CNBC: Collecting Porn Could Pay Off

Sep 27, 2012 8:30 AM PST

NEW YORK — Porn collecting usually conjures up images of sweaty guys hunkered down in their basements and drooling over their favorite stars’ DVDs or magazines. But certain adult merchandise and memorabilia is not only collectible, but can be valuable.

According to a new CNBC report, some porn like the first issue of Playboy magazine and classic porn film posters in top condition can fetch from $3,000 to $6,500 each.

Although most posters sell in the $300 to $500 range, a mint condition Deep Throat one-sheet can demand more than $5,000.

Dr. Ted McIlvenna, President of the Institute for Advanced Study of Human Sexuality and curator of the Erotic Heritage Museum in Las Vegas, who claims to own more than 3 million erotic items, filling up 34 warehouses, told CNBC that collectors like the vintage material because today’s porn is made “fast and furious” implying that the old films had much more production value.

He pointed out, "One sheets and press books and early stuff like that was part of the American sexual revolution."

Most porn films and DVDs are not hot items however, simply because so many copies and prints flooded the market. But the report said some antique porn films from the early 1900’s, like the first known sex film, “Le Coucher de la Marie," made in 1896 are still valuable to collectors.

“In terms of American antique porn, 1915's ‘A Free Ride’ was the first — and it shows how little plots have progressed in the past 100 years. A man driving a Model-T Ford picks up two women hitchhikers, drives them to the desert — then has sex with them,” CNBC reported.

And ancient hardcore erotic art including paintings, bronze sculptures and objects that feature graphic images of sex may not be talked about by the average collector, but they are sought after nevertheless.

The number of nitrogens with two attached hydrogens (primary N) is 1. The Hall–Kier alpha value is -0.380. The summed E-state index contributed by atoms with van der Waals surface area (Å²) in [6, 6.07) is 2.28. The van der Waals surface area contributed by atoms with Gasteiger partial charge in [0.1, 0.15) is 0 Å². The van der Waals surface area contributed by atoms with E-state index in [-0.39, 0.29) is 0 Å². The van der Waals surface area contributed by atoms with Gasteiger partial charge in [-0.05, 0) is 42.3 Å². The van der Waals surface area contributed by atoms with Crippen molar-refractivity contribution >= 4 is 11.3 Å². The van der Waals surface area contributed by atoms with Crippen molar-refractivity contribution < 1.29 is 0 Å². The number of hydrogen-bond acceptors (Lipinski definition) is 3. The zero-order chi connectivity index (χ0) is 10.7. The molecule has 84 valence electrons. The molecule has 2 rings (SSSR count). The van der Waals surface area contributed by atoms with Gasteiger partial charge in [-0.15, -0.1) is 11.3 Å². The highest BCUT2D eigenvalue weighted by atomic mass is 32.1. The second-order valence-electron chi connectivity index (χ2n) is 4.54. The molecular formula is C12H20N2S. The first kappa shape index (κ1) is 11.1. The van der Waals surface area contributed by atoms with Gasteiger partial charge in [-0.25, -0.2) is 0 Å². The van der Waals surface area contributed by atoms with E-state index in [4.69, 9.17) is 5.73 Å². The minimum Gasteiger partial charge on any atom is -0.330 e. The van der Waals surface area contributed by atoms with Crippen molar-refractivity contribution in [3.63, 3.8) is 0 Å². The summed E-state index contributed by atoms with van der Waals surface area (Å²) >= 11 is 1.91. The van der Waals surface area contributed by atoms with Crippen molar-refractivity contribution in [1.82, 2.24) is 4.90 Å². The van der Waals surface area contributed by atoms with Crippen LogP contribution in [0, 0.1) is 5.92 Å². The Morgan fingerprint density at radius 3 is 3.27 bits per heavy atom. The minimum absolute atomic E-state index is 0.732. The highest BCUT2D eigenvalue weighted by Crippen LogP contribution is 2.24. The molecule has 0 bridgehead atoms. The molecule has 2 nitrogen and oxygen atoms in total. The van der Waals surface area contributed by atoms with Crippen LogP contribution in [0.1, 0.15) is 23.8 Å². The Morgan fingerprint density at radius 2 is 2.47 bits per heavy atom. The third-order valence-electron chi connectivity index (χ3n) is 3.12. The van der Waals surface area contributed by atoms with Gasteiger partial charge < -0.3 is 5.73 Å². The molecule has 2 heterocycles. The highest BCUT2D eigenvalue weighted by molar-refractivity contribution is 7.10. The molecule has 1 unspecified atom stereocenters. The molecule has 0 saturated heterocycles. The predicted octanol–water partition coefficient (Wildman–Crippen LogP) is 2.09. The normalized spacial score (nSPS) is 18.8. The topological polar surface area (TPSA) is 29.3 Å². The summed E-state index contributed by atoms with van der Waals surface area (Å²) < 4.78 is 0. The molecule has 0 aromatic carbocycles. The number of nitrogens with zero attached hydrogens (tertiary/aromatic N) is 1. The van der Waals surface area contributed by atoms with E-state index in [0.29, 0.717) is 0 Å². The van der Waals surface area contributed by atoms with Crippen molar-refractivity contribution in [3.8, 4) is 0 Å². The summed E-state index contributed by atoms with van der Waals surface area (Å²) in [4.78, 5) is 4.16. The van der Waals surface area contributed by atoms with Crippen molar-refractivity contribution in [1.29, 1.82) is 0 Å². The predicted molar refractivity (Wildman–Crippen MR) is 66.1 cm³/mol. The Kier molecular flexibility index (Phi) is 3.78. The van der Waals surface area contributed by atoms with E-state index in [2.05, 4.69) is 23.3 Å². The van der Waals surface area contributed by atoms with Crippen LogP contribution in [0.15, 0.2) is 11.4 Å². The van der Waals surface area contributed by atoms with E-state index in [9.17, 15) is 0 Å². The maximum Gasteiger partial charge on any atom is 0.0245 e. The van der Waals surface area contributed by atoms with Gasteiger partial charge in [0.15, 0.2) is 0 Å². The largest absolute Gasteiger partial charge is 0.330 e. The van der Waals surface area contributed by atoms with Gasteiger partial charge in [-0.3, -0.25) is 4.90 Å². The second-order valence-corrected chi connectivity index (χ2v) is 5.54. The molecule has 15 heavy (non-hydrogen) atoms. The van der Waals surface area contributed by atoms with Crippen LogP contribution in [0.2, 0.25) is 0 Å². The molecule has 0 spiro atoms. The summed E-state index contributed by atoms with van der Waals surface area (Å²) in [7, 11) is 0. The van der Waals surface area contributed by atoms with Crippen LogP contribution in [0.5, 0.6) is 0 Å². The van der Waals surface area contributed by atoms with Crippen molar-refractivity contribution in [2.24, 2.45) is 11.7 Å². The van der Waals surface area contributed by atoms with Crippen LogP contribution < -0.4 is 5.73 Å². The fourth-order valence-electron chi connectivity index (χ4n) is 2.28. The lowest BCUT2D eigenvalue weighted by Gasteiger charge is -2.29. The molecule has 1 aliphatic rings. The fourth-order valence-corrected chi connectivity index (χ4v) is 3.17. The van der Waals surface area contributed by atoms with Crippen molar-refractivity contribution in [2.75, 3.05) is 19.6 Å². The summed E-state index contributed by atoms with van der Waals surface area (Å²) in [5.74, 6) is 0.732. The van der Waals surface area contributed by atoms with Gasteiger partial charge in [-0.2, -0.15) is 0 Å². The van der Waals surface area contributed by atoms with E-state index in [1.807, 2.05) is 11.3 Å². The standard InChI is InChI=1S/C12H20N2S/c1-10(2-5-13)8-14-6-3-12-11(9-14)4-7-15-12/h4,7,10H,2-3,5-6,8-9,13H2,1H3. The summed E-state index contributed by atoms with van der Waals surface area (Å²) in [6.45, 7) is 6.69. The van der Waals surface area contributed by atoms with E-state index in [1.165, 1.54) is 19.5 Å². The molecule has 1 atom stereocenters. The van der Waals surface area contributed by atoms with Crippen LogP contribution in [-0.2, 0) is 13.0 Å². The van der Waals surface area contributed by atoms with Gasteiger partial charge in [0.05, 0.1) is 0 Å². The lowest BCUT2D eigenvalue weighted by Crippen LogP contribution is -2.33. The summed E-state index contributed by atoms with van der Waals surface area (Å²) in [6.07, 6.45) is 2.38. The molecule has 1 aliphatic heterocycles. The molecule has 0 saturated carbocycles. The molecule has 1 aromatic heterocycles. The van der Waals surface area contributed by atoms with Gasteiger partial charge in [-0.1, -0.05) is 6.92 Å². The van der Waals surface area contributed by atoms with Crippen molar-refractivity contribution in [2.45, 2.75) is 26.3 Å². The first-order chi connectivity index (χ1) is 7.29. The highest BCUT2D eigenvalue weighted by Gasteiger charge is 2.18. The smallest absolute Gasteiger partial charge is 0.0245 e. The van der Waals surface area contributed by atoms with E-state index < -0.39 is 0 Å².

"People are realizing how important erotic art is to both own and display," Naomi Wilzig, founder and President of the World Erotic Art Museum in Miami Beach said.

She added, "People used to cast it aside as sordid, but are now realizing it's important. There's no doubt it's escalating [in value]. And I think the idea of seeing so much escalation not only woke people up to the idea that it was there but [also caused them to think] instead of looking at the smutty side of it, why not look to the more artistic, beautiful side of it?"

And today’s hot sex toy and novelty market may seem like a new phenomenon, but the devices have been around for centuries and some antiques are downright pricey.  What's more, interest in novelties — especially from women — may be giving birth to a new generation of collectible items.

In March 2010, an anonymous British bidder paid more than $5,800 for a pair of French wooden phalluses circa 1700, according to CNBC.

The appeal has today’s sex toy companies especially thinking limited edition items. The article pointed to novelty company Jimmyjane’s recent collaboration with “Tank Girl” comic creator Jamie Hewlett to create a series of sex toys.

Jimmyjane founder Ethan Imboden said that as more artists embrace sex novelties there could be increased public interest.  And that could mean money in the bank for collectors savvy enough to resist the temptation to use their favorite dildo or vibrator and instead stash it away for a rainy day.

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